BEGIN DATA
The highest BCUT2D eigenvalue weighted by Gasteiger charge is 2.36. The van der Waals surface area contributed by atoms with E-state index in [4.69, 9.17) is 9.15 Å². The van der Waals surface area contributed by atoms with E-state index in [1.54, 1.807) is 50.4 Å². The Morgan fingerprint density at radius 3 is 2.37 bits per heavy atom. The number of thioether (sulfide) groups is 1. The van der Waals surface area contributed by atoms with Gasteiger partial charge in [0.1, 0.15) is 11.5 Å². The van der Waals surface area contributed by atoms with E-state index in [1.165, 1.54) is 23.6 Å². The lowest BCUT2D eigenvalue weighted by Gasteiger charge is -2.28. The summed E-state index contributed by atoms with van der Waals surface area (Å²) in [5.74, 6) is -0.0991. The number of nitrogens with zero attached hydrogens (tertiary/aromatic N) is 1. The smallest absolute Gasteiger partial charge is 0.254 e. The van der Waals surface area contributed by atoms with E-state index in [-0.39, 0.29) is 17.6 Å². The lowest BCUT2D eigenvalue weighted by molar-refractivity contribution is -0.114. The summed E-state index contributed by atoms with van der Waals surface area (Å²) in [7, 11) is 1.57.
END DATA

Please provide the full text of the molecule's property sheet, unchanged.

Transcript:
The highest BCUT2D eigenvalue weighted by Gasteiger charge is 2.36. The van der Waals surface area contributed by atoms with E-state index in [4.69, 9.17) is 9.15 Å². The van der Waals surface area contributed by atoms with E-state index in [1.54, 1.807) is 50.4 Å². The Morgan fingerprint density at radius 3 is 2.37 bits per heavy atom. The number of thioether (sulfide) groups is 1. The van der Waals surface area contributed by atoms with Gasteiger partial charge in [0.1, 0.15) is 11.5 Å². The van der Waals surface area contributed by atoms with E-state index in [1.165, 1.54) is 23.6 Å². The lowest BCUT2D eigenvalue weighted by Gasteiger charge is -2.28. The summed E-state index contributed by atoms with van der Waals surface area (Å²) in [5.74, 6) is -0.0991. The number of nitrogens with zero attached hydrogens (tertiary/aromatic N) is 1. The smallest absolute Gasteiger partial charge is 0.254 e. The van der Waals surface area contributed by atoms with E-state index in [-0.39, 0.29) is 17.6 Å². The lowest BCUT2D eigenvalue weighted by molar-refractivity contribution is -0.114. The summed E-state index contributed by atoms with van der Waals surface area (Å²) in [7, 11) is 1.57.